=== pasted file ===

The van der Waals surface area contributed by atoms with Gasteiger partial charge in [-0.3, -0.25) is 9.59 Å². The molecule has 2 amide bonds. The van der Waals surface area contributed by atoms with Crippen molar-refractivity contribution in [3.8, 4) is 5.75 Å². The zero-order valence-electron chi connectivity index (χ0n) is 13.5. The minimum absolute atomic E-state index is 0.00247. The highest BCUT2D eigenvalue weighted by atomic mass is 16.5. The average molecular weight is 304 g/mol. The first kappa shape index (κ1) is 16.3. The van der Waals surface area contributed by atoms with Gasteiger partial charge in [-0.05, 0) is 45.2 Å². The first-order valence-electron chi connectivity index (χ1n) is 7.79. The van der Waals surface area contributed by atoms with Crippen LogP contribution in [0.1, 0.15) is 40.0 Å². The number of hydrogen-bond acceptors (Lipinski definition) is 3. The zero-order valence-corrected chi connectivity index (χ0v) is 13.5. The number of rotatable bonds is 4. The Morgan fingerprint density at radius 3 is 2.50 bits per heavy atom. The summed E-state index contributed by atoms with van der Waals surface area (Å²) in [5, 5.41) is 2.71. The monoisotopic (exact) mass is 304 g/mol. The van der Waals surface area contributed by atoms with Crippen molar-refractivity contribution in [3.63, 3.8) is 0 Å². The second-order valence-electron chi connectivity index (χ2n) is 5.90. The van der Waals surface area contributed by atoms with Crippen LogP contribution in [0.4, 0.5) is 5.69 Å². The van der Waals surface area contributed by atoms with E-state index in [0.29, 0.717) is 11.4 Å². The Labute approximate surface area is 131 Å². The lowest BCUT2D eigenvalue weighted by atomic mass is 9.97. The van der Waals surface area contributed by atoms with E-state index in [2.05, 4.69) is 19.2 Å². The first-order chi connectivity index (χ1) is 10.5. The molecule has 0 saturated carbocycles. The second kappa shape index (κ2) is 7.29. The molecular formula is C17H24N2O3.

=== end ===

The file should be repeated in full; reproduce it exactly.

The van der Waals surface area contributed by atoms with Gasteiger partial charge in [-0.3, -0.25) is 9.59 Å². The molecule has 2 amide bonds. The van der Waals surface area contributed by atoms with Crippen molar-refractivity contribution in [3.8, 4) is 5.75 Å². The zero-order valence-electron chi connectivity index (χ0n) is 13.5. The minimum absolute atomic E-state index is 0.00247. The highest BCUT2D eigenvalue weighted by atomic mass is 16.5. The average molecular weight is 304 g/mol. The first kappa shape index (κ1) is 16.3. The van der Waals surface area contributed by atoms with Gasteiger partial charge in [-0.05, 0) is 45.2 Å². The first-order valence-electron chi connectivity index (χ1n) is 7.79. The van der Waals surface area contributed by atoms with Crippen LogP contribution in [0.1, 0.15) is 40.0 Å². The number of hydrogen-bond acceptors (Lipinski definition) is 3. The zero-order valence-corrected chi connectivity index (χ0v) is 13.5. The number of rotatable bonds is 4. The Morgan fingerprint density at radius 3 is 2.50 bits per heavy atom. The summed E-state index contributed by atoms with van der Waals surface area (Å²) in [5, 5.41) is 2.71. The monoisotopic (exact) mass is 304 g/mol. The van der Waals surface area contributed by atoms with Crippen molar-refractivity contribution in [3.63, 3.8) is 0 Å². The second-order valence-electron chi connectivity index (χ2n) is 5.90. The van der Waals surface area contributed by atoms with Crippen LogP contribution in [0.4, 0.5) is 5.69 Å². The van der Waals surface area contributed by atoms with E-state index in [0.29, 0.717) is 11.4 Å². The Labute approximate surface area is 131 Å². The lowest BCUT2D eigenvalue weighted by atomic mass is 9.97. The van der Waals surface area contributed by atoms with E-state index in [2.05, 4.69) is 19.2 Å². The first-order chi connectivity index (χ1) is 10.5. The molecule has 0 saturated carbocycles. The second kappa shape index (κ2) is 7.29. The molecular formula is C17H24N2O3.